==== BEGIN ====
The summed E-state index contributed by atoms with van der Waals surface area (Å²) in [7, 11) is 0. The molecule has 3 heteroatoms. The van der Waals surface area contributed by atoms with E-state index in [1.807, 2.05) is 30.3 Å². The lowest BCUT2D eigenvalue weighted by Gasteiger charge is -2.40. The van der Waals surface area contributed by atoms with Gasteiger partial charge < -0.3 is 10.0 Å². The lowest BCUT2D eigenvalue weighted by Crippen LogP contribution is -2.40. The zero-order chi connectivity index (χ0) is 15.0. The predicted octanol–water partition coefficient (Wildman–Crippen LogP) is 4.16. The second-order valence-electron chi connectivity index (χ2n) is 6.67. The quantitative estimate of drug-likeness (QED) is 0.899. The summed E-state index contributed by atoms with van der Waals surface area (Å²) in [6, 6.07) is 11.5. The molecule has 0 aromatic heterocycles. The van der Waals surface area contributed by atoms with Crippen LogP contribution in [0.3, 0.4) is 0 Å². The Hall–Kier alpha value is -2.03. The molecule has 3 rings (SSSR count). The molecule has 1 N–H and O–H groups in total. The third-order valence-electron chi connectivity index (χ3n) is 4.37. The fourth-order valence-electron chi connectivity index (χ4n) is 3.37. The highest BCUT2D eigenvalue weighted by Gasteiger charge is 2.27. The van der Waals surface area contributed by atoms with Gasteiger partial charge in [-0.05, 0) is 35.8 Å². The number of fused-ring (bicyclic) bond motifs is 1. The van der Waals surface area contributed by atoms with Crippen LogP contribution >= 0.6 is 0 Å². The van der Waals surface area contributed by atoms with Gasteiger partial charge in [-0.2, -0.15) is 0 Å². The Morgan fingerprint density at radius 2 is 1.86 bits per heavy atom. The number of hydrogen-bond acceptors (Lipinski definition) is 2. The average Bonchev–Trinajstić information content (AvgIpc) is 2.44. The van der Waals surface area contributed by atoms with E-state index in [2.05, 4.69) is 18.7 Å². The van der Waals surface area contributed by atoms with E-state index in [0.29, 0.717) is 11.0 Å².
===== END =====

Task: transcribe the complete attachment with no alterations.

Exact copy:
The summed E-state index contributed by atoms with van der Waals surface area (Å²) in [7, 11) is 0. The molecule has 3 heteroatoms. The van der Waals surface area contributed by atoms with E-state index in [1.807, 2.05) is 30.3 Å². The lowest BCUT2D eigenvalue weighted by Gasteiger charge is -2.40. The van der Waals surface area contributed by atoms with Gasteiger partial charge < -0.3 is 10.0 Å². The lowest BCUT2D eigenvalue weighted by Crippen LogP contribution is -2.40. The zero-order chi connectivity index (χ0) is 15.0. The predicted octanol–water partition coefficient (Wildman–Crippen LogP) is 4.16. The second-order valence-electron chi connectivity index (χ2n) is 6.67. The quantitative estimate of drug-likeness (QED) is 0.899. The summed E-state index contributed by atoms with van der Waals surface area (Å²) in [6, 6.07) is 11.5. The molecule has 0 aromatic heterocycles. The van der Waals surface area contributed by atoms with Crippen LogP contribution in [0.3, 0.4) is 0 Å². The Hall–Kier alpha value is -2.03. The molecule has 3 rings (SSSR count). The molecule has 1 N–H and O–H groups in total. The third-order valence-electron chi connectivity index (χ3n) is 4.37. The fourth-order valence-electron chi connectivity index (χ4n) is 3.37. The highest BCUT2D eigenvalue weighted by Gasteiger charge is 2.27. The van der Waals surface area contributed by atoms with Gasteiger partial charge in [-0.05, 0) is 35.8 Å². The number of fused-ring (bicyclic) bond motifs is 1. The van der Waals surface area contributed by atoms with Crippen LogP contribution >= 0.6 is 0 Å². The van der Waals surface area contributed by atoms with Gasteiger partial charge in [-0.2, -0.15) is 0 Å². The Morgan fingerprint density at radius 2 is 1.86 bits per heavy atom. The number of hydrogen-bond acceptors (Lipinski definition) is 2. The average Bonchev–Trinajstić information content (AvgIpc) is 2.44. The van der Waals surface area contributed by atoms with E-state index in [2.05, 4.69) is 18.7 Å². The van der Waals surface area contributed by atoms with E-state index in [0.29, 0.717) is 11.0 Å².